Picks and Pans Review: The Long Dark Teatime of the Soul

updated 04/03/1989 AT 01:00 AM EDT

originally published 04/03/1989 AT 01:00 AM EDT

by Douglas Adams

Adams, author of The Hitchhiker's Guide to the Galaxy, writes a mean title and has a sardonic way with a one-liner, but reading this novel is like eating caramel popcorn or maybe herring in wine sauce. It's best taken in dollops or a sort of sickening feeling sets in, of time briefly enjoyed but essentially ill spent. This book, a sequel to Adams's 1987 novel, Dirk Gently's Holistic Detective Agency, puts Gently on a case involving a green monster with a scythe, the Norse god Odin and his son Thor and a woman named Kate who is at an airport when there's a mysterious explosion.

Gently is a likable, casual sort of private eye. The adventuresome Kate wanders to, among other places, a mental hospital, where the patients have strange afflictions. One man's problem is that he knows every word Dustin Hoffman is going to say just before Hoffman says it; the man "appeared to be quietly locked in a bitter argument which seemed to touch on the definitions of the words 'points,' 'gross,' 'profits' and 'limo.' " Odin and Thor are on hand because Odin has sold his soul to a British record-company executive in exchange for perpetual care in a hospital.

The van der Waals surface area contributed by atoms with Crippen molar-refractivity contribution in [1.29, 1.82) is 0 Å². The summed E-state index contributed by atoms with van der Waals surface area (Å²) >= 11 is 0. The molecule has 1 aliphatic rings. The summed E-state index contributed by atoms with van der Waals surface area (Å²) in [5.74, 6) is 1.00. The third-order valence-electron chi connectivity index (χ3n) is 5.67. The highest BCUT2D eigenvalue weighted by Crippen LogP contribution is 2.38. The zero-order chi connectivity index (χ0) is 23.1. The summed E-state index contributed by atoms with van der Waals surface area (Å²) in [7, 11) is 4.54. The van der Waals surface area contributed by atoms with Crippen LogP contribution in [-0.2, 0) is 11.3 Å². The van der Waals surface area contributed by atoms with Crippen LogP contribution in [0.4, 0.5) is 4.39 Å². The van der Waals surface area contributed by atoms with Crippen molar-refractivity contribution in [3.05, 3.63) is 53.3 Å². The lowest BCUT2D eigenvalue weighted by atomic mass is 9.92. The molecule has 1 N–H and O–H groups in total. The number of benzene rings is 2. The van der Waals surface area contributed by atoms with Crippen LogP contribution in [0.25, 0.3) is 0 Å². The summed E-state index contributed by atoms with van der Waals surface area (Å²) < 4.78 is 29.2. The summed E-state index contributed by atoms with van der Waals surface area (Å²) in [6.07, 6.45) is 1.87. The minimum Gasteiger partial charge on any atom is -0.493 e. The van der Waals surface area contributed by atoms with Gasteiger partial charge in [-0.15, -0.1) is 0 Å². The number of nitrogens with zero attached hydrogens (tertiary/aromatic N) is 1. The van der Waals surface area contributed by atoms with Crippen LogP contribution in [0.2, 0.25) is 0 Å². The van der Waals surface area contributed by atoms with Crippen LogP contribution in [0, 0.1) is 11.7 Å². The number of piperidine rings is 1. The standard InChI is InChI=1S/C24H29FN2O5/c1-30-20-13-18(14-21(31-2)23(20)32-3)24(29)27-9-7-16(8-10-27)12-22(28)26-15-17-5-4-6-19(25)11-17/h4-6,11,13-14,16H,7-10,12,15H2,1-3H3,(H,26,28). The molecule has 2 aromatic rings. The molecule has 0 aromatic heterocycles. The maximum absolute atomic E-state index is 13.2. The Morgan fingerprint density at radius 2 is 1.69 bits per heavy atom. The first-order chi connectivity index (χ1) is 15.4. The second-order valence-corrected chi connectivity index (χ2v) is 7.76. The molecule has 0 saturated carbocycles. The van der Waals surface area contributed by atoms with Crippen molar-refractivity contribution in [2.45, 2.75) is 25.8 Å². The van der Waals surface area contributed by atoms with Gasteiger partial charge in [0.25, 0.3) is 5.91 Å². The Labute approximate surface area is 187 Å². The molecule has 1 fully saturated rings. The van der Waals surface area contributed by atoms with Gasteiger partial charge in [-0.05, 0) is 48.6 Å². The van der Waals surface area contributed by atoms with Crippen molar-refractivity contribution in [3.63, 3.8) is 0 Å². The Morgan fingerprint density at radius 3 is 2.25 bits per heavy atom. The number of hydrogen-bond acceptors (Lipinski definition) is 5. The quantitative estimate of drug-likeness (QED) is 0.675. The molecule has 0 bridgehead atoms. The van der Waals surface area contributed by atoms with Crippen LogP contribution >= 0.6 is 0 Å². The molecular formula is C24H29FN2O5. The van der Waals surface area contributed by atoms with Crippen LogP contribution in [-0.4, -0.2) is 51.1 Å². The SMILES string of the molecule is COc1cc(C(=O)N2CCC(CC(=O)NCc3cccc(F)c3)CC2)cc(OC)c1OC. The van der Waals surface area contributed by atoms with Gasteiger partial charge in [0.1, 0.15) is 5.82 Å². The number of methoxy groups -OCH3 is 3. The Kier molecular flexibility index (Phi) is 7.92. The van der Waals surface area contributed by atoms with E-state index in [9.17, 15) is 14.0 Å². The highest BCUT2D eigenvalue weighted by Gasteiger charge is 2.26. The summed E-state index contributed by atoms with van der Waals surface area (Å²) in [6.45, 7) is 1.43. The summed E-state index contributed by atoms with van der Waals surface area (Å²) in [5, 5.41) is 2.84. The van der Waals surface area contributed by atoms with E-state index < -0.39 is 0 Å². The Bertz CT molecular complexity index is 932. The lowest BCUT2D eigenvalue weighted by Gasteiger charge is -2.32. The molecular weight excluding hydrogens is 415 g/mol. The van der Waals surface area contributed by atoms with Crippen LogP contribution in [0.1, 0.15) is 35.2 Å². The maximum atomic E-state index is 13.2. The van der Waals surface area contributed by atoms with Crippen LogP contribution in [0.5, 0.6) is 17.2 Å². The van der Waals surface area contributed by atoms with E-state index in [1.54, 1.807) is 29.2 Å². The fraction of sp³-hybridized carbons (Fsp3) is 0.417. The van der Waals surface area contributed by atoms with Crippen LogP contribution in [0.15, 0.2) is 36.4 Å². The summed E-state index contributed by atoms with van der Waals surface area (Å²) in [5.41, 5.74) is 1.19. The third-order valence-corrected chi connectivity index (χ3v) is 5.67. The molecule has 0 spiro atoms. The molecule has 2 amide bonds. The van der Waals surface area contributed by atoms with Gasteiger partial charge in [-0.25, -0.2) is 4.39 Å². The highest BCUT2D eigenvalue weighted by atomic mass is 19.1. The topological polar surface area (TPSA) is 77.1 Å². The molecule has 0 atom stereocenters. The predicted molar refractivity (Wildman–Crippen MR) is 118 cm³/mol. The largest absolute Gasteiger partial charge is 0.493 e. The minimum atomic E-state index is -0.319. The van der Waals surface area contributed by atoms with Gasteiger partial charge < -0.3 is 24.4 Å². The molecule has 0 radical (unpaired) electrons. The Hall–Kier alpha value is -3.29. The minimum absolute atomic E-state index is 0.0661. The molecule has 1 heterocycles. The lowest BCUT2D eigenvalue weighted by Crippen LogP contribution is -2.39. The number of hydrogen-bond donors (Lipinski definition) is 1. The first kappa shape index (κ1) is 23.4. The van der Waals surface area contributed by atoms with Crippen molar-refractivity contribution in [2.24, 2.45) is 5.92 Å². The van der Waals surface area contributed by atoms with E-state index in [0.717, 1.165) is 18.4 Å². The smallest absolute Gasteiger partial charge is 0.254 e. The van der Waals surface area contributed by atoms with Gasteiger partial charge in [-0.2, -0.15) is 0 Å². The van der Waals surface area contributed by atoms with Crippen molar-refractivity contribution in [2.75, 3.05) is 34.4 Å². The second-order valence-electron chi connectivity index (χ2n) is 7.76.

Adams does not so much weave these plot strands together as crumple them into a ball and stuff them in a box. Nobody is looking for logic in his books, of course, but it all seems a jumble, and he drags some scenes out long past the point of hit-and-run wit. Typical is this one, which describes much more than anyone needs to know about how Thor attacks one of the eagles who keeps showing up in the book: "He rose to his full height on top of the lamppost and swung the hammer faster and faster in a great circle. Suddenly he hurled it directly toward the eagle. In the same instant a bolt of high-voltage electricity erupted from the lamp on which the eagle was sitting, causing it to leap with loud cries wildly into the air. The hammer sailed harmlessly under the lamp, swung up into the air and out over the darkness of the park, while Thor, released of its weight, wobbled and tottered on top of his lamppost, spun round and regained his balance...." This paragraph goes on for another 60 words or so, all of which are as humorless and pointless as the ones that went before. There are many sequences like that, and after 319 pages the Odin-Thor business in particular and the book in general have long since started to seem silly rather than clever. (Simon and Schuster, $17.95)

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